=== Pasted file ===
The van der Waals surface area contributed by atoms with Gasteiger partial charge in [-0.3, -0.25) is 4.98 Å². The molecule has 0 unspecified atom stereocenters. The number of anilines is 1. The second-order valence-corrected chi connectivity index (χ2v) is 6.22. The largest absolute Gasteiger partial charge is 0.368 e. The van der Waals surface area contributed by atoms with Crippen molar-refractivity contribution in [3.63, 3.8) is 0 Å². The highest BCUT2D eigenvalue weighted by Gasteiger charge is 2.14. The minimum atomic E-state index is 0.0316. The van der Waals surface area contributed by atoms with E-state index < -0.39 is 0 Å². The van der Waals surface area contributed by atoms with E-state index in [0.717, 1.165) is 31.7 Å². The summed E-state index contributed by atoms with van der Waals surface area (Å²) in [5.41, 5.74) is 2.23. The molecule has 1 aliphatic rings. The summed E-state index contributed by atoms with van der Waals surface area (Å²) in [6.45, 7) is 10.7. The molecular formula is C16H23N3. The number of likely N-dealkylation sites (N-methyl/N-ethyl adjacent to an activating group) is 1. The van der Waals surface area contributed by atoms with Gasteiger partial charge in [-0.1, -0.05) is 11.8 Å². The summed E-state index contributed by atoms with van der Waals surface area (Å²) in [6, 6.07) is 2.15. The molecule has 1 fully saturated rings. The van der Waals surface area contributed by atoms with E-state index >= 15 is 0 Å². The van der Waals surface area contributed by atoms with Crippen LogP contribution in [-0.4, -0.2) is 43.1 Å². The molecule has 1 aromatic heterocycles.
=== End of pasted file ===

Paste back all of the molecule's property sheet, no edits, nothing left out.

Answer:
The van der Waals surface area contributed by atoms with Gasteiger partial charge in [-0.3, -0.25) is 4.98 Å². The molecule has 0 unspecified atom stereocenters. The number of anilines is 1. The second-order valence-corrected chi connectivity index (χ2v) is 6.22. The largest absolute Gasteiger partial charge is 0.368 e. The van der Waals surface area contributed by atoms with Crippen molar-refractivity contribution in [3.63, 3.8) is 0 Å². The highest BCUT2D eigenvalue weighted by Gasteiger charge is 2.14. The minimum atomic E-state index is 0.0316. The van der Waals surface area contributed by atoms with E-state index < -0.39 is 0 Å². The van der Waals surface area contributed by atoms with E-state index in [0.717, 1.165) is 31.7 Å². The summed E-state index contributed by atoms with van der Waals surface area (Å²) in [5.41, 5.74) is 2.23. The molecule has 1 aliphatic rings. The summed E-state index contributed by atoms with van der Waals surface area (Å²) in [6.45, 7) is 10.7. The molecular formula is C16H23N3. The number of likely N-dealkylation sites (N-methyl/N-ethyl adjacent to an activating group) is 1. The van der Waals surface area contributed by atoms with Gasteiger partial charge in [-0.1, -0.05) is 11.8 Å². The summed E-state index contributed by atoms with van der Waals surface area (Å²) in [6, 6.07) is 2.15. The molecule has 1 fully saturated rings. The van der Waals surface area contributed by atoms with E-state index >= 15 is 0 Å². The van der Waals surface area contributed by atoms with Crippen LogP contribution in [-0.4, -0.2) is 43.1 Å². The molecule has 1 aromatic heterocycles.